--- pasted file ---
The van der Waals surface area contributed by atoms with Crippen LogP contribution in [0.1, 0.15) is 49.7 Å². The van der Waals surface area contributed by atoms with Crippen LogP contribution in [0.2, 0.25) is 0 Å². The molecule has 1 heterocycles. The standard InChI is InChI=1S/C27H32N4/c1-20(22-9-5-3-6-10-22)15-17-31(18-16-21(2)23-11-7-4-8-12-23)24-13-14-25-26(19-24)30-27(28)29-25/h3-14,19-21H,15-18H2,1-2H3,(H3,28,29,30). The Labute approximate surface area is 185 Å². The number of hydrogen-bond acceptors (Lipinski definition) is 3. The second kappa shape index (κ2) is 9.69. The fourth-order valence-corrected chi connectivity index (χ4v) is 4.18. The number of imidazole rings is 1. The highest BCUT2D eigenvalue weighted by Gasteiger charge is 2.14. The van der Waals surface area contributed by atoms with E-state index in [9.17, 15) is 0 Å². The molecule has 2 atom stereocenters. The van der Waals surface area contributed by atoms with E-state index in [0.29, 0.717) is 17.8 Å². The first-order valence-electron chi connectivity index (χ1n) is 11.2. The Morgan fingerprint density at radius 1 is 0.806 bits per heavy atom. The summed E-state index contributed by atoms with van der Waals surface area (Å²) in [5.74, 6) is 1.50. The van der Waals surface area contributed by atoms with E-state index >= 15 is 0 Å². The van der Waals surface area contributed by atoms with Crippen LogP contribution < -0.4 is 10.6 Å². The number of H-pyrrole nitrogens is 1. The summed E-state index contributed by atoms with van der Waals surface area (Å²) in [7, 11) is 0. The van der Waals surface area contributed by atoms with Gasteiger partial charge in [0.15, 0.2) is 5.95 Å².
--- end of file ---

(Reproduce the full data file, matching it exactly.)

The van der Waals surface area contributed by atoms with Crippen LogP contribution in [0.1, 0.15) is 49.7 Å². The van der Waals surface area contributed by atoms with Crippen LogP contribution in [0.2, 0.25) is 0 Å². The molecule has 1 heterocycles. The standard InChI is InChI=1S/C27H32N4/c1-20(22-9-5-3-6-10-22)15-17-31(18-16-21(2)23-11-7-4-8-12-23)24-13-14-25-26(19-24)30-27(28)29-25/h3-14,19-21H,15-18H2,1-2H3,(H3,28,29,30). The Labute approximate surface area is 185 Å². The number of hydrogen-bond acceptors (Lipinski definition) is 3. The second kappa shape index (κ2) is 9.69. The fourth-order valence-corrected chi connectivity index (χ4v) is 4.18. The number of imidazole rings is 1. The highest BCUT2D eigenvalue weighted by Gasteiger charge is 2.14. The van der Waals surface area contributed by atoms with E-state index in [9.17, 15) is 0 Å². The molecule has 2 atom stereocenters. The van der Waals surface area contributed by atoms with E-state index in [0.29, 0.717) is 17.8 Å². The first-order valence-electron chi connectivity index (χ1n) is 11.2. The Morgan fingerprint density at radius 1 is 0.806 bits per heavy atom. The summed E-state index contributed by atoms with van der Waals surface area (Å²) in [5.74, 6) is 1.50. The van der Waals surface area contributed by atoms with E-state index >= 15 is 0 Å². The van der Waals surface area contributed by atoms with Crippen LogP contribution < -0.4 is 10.6 Å². The number of H-pyrrole nitrogens is 1. The summed E-state index contributed by atoms with van der Waals surface area (Å²) in [7, 11) is 0. The van der Waals surface area contributed by atoms with Gasteiger partial charge in [0.15, 0.2) is 5.95 Å².